All of these mills were partially destroyed in 1917 by the Silvertown explosion at Brunner Mond's munitions factory on the North Woolwich Road that was manufacturing explosives for Britain's World War I military effort. The Brunner Mond works was about 100 yards east of where Millennium Mills stood, and the adjoining grain silos and flour warehouses were amongst the 17 acres of buildings that the Port of London Authority estimated were affected.

In 1920, Vernon & Sons was taken over by Spillers Limited at which time the Millennium Mills was acquired. Spillers was an established flour milling business founded in 1829, which subsequently went into the production of dog food and animal feeds by 1927. The Spillers name remains prominent on the east and west wings of the building.

Millennium Mills was rebuilt as a 10-storey concrete art deco building in 1933.

Many port mills throughout the country sustained severe damage from bombing in the Second World War; almost 75 per cent of the national capacity was concentrated at the ports, which made them primary targets for air attacks. In London, Spillers' Millennium Mills as well as Rank's Premier Mills were substantially destroyed. Between 1945 and 1950 the ports underwent large-scale post-war reconstruction despite a deficit of raw materials and strict licensing. At this time Millennium Mills was rebuilt, including a windowless steel-framed infill on the west side, and was in operation by September 1953.

The Royal Docks closed in 1981, and many businesses relocated to Tilbury. The London Docklands Development Corporation (LDDC) was in discussion in the 1990s with the Zoological Society of London for a public aquarium on the site of the former CWS mill, but funding for it was difficult to find and the idea was eventually shelved. The Rank and CWS mills were demolished by the LDDC in the 1990s, along with the Millennium Mills' B and C silos. The D silo to the south is Grade II listed. Millennium Mills itself is locally listed by Newham Council.

In 2001 a project was proposed for the redevelopment of the former docklands area with a planning request being submitted to the Local Authority in 2003. By 2007, a £1.5 billion building scheme had been approved to convert the 24 hectares (59 acres) site into a mixed use development with residential, commercial, leisure and public areas. It was estimated that the scheme would be one of the largest urban regeneration projects in Europe, creating 2,000 jobs. The scheme was set to deliver 4,900 waterfront homes, with the intention of converting the Mills themselves into 400 luxury loft-style flats called Silvertown Quays. The development was also to include a new aquarium for London called Biota!, designed by Terry Farrell and Partners. The building scheme was supported by a partnership between the landowner, the London Development Agency (LDA), joint developers Silvertown Quays Limited (SQL) and the Japanese developer Kajima Urban Development International with financial backing by the Bank of Scotland. The first phase of the redevelopment was to see the Millennium Mills building developed into flats, with the demolition of the eastern and western wings, including the remains of the Rank Premier mill, leaving the main block of Millennium Mills, plus the south-western extension as a standalone tower. Planning approval was granted in 2007. However, no date was decided for work to commence.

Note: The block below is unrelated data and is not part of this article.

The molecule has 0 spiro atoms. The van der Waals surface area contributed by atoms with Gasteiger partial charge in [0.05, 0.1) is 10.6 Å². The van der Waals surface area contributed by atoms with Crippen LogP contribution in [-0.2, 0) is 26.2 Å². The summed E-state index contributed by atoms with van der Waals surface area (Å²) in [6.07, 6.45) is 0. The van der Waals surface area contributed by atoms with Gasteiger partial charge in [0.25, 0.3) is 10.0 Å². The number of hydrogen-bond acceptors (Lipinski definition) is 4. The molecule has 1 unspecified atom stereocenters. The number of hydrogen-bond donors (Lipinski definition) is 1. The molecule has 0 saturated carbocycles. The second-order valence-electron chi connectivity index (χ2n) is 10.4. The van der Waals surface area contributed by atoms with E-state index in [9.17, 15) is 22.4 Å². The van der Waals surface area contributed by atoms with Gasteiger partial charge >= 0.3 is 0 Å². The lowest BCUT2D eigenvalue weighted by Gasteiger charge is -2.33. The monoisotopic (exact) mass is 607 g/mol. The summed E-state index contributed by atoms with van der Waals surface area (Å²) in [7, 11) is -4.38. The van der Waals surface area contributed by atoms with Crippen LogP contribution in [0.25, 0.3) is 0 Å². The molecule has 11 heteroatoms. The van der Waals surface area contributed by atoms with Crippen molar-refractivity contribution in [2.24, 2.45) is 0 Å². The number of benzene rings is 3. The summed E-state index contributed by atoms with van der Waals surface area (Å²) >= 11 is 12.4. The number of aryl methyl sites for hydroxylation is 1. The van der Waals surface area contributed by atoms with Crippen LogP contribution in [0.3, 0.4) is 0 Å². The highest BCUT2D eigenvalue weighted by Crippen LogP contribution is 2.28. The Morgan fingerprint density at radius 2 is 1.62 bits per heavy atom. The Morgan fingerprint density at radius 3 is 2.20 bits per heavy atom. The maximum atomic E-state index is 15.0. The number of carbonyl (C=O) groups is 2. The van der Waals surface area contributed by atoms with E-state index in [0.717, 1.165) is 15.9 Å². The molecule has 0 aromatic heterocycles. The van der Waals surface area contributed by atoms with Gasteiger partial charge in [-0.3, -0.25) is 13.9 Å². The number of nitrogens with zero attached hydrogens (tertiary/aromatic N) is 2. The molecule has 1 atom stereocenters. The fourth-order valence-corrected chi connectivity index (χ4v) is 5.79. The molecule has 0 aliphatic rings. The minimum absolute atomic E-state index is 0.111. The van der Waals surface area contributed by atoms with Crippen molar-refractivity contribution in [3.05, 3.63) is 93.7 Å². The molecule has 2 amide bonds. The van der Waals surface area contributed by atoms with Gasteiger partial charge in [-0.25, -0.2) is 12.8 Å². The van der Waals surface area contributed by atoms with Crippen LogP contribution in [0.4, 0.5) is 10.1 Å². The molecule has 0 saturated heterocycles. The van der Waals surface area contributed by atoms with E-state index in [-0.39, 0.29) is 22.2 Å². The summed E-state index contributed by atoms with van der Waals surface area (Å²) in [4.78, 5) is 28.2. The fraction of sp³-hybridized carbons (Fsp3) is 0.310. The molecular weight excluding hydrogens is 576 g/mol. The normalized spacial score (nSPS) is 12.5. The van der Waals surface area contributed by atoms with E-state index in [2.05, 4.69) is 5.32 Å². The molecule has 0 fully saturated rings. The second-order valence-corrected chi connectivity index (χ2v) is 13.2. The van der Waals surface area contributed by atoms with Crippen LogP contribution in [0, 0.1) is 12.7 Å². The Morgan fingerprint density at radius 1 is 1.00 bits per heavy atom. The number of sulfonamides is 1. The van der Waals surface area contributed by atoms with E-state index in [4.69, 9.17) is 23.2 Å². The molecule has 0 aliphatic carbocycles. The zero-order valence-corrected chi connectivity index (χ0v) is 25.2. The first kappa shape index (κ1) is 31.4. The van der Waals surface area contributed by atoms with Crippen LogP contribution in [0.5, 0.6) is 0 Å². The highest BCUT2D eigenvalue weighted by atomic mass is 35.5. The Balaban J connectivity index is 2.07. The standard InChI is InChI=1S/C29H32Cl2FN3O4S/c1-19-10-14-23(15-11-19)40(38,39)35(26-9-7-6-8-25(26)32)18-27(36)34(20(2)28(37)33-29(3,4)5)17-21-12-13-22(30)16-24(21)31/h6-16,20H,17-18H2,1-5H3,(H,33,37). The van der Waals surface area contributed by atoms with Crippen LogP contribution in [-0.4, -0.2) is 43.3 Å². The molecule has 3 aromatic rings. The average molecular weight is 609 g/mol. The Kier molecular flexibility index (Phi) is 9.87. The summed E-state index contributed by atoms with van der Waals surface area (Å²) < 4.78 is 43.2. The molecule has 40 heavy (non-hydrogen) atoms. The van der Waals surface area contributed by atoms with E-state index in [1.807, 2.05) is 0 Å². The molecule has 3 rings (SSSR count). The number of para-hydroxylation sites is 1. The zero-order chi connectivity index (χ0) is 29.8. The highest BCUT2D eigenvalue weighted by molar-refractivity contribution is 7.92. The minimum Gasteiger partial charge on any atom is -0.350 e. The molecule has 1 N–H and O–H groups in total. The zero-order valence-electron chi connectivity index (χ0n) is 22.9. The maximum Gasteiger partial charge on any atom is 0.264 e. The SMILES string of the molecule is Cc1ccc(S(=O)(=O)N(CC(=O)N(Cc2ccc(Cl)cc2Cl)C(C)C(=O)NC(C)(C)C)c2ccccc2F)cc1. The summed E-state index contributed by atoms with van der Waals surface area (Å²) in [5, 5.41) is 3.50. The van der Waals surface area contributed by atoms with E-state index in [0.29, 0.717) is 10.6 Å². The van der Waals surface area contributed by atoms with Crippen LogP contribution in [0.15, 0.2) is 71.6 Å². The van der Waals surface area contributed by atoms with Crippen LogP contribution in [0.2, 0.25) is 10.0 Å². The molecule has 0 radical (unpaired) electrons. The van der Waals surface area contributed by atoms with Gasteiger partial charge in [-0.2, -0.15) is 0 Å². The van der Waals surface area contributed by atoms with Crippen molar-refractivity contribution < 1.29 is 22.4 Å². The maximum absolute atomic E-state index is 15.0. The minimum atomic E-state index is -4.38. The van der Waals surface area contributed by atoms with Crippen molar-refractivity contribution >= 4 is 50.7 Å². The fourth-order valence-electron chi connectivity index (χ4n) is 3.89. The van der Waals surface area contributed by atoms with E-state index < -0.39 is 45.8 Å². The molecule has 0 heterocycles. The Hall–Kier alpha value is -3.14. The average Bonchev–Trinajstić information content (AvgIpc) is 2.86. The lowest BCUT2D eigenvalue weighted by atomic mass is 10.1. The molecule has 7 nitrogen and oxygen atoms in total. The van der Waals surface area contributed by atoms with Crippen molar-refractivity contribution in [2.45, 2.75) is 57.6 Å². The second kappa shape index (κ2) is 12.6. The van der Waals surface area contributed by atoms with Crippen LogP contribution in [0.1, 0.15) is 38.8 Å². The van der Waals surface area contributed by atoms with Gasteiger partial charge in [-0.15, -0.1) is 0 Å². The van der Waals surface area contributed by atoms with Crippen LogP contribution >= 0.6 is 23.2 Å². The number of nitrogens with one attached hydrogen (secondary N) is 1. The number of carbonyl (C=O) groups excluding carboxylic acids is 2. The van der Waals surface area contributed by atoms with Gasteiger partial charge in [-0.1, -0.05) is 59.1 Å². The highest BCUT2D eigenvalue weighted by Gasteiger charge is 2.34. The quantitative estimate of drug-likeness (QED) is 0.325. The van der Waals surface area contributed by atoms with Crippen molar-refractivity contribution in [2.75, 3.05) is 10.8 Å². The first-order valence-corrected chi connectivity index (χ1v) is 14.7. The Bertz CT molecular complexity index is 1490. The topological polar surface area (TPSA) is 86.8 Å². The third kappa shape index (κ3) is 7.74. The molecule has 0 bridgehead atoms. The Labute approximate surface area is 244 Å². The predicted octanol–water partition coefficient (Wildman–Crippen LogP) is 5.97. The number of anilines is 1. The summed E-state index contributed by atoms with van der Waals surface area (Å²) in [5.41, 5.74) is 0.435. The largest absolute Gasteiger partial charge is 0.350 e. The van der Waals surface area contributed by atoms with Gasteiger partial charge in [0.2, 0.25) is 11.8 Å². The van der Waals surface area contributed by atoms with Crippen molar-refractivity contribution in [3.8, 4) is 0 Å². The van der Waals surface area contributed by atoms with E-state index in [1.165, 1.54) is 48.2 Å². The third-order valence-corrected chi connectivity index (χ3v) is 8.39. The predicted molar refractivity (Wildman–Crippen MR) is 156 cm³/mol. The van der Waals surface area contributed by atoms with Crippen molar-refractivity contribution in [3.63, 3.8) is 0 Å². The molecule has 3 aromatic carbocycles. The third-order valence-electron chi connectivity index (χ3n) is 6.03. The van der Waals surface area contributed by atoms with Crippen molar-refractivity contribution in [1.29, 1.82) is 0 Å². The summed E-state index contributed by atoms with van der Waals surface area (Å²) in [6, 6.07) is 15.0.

In 2009, the LDA, having seen no progress on the project, served termination notices to the SQL, setting a deadline of the February 13, 2010 for the company to secure sufficient funds for the project. When the termination notice expired and the funds were unable to be raised the LDA ended their agreements with the SQL and the Silvertown Quays development was officially cancelled. Despite discussion with SQL’s main backer, the Bank of Scotland, and a new plan and revised timetable for the regeneration of the site, the London Development Agency concluded that it could not accept the new proposals. Architects Journal suggested that the area could be incorporated into a larger masterplan for the docks as part of a wider Royal Docks masterplan housing up to 30,000 people.

Around 2011, the building remained derelict and was a destination for Urban Explorers who enter the site at high risk. There are many reports and internal photos of the site in this state.

The Millennium Mills and Silo D site area was redeveloped as the London Pleasure Gardens and opened in 2012 to coincide with the London Olympics. Due to remain open for 3 years hosting music and arts events, the site encountered difficulties from its initial opening with negative reviews labelling the site as unfinished and unsafe with some of the advertised buildings absent and the area mostly devoid of greenery. Later events such as the Bloc Festival suffered from overcrowding and the planned number of visitors coming from the ExCel Centre during the London 2012 Olympics never materialized. The site subsequently went into administration after only 5 weeks costing Newham council £4 million.

On 21 April 2015, Newham Council gave planning permission to The Silvertown Partnership for a new £3.5billion redevelopment of the area, including Millennium Mills. The building will become a centre for start-up businesses. Part of Pontoon Dock itself will be filled in so that the land can be developed.

Work began in January 2015 to clear the building of asbestos, following an initial £12million grant from the government. To mark the grant, communities minister Penny Mordaunt MP and the deputy mayor of London for housing, Richard Blakeway, paid a visit to the 62 acre site.

Type of publication: Television

When was the article reported?: 1/21/2015

Publication: BBC News

Article Url: [Web Link]

Is Registration Required?: no

How widespread was the article reported?: regional

News Category: Business/Finance